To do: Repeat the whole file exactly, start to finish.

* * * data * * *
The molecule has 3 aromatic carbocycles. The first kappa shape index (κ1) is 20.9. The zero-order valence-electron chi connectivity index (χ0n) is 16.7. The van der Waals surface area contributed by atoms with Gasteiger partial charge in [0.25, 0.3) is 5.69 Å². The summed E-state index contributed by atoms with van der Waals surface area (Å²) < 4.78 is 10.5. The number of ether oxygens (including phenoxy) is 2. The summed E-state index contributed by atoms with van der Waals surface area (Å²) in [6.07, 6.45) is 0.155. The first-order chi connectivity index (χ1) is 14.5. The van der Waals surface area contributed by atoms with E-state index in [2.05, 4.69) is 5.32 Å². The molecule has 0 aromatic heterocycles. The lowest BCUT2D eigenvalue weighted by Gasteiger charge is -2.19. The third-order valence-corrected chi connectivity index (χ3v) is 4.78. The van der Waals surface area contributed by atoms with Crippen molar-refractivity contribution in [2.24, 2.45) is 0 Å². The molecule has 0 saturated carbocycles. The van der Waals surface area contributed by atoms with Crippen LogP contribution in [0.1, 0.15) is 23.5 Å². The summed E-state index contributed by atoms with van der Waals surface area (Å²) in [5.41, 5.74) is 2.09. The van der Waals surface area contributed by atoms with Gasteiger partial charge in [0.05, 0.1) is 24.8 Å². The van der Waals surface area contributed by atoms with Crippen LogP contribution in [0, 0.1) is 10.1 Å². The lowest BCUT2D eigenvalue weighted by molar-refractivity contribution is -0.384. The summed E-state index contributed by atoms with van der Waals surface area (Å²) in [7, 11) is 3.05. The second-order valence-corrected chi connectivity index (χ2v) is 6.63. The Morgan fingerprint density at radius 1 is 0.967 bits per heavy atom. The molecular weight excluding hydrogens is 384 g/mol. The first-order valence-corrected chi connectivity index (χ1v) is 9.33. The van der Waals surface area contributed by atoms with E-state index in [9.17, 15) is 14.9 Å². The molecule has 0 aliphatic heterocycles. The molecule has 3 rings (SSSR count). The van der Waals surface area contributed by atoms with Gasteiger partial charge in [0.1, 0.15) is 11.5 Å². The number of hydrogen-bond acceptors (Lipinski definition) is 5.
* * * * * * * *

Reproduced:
The molecule has 3 aromatic carbocycles. The first kappa shape index (κ1) is 20.9. The zero-order valence-electron chi connectivity index (χ0n) is 16.7. The van der Waals surface area contributed by atoms with Gasteiger partial charge in [0.25, 0.3) is 5.69 Å². The summed E-state index contributed by atoms with van der Waals surface area (Å²) < 4.78 is 10.5. The number of ether oxygens (including phenoxy) is 2. The summed E-state index contributed by atoms with van der Waals surface area (Å²) in [6.07, 6.45) is 0.155. The first-order chi connectivity index (χ1) is 14.5. The van der Waals surface area contributed by atoms with E-state index in [2.05, 4.69) is 5.32 Å². The molecule has 0 aromatic heterocycles. The lowest BCUT2D eigenvalue weighted by Gasteiger charge is -2.19. The third-order valence-corrected chi connectivity index (χ3v) is 4.78. The van der Waals surface area contributed by atoms with Crippen molar-refractivity contribution in [2.24, 2.45) is 0 Å². The molecule has 0 saturated carbocycles. The van der Waals surface area contributed by atoms with Crippen LogP contribution in [0.1, 0.15) is 23.5 Å². The summed E-state index contributed by atoms with van der Waals surface area (Å²) in [5.41, 5.74) is 2.09. The van der Waals surface area contributed by atoms with Gasteiger partial charge in [0.05, 0.1) is 24.8 Å². The van der Waals surface area contributed by atoms with Crippen LogP contribution in [0, 0.1) is 10.1 Å². The lowest BCUT2D eigenvalue weighted by molar-refractivity contribution is -0.384. The summed E-state index contributed by atoms with van der Waals surface area (Å²) in [7, 11) is 3.05. The second-order valence-corrected chi connectivity index (χ2v) is 6.63. The Morgan fingerprint density at radius 1 is 0.967 bits per heavy atom. The molecular weight excluding hydrogens is 384 g/mol. The first-order valence-corrected chi connectivity index (χ1v) is 9.33. The van der Waals surface area contributed by atoms with E-state index in [9.17, 15) is 14.9 Å². The molecule has 0 aliphatic heterocycles. The molecule has 3 rings (SSSR count). The van der Waals surface area contributed by atoms with Gasteiger partial charge in [0.1, 0.15) is 11.5 Å². The number of hydrogen-bond acceptors (Lipinski definition) is 5.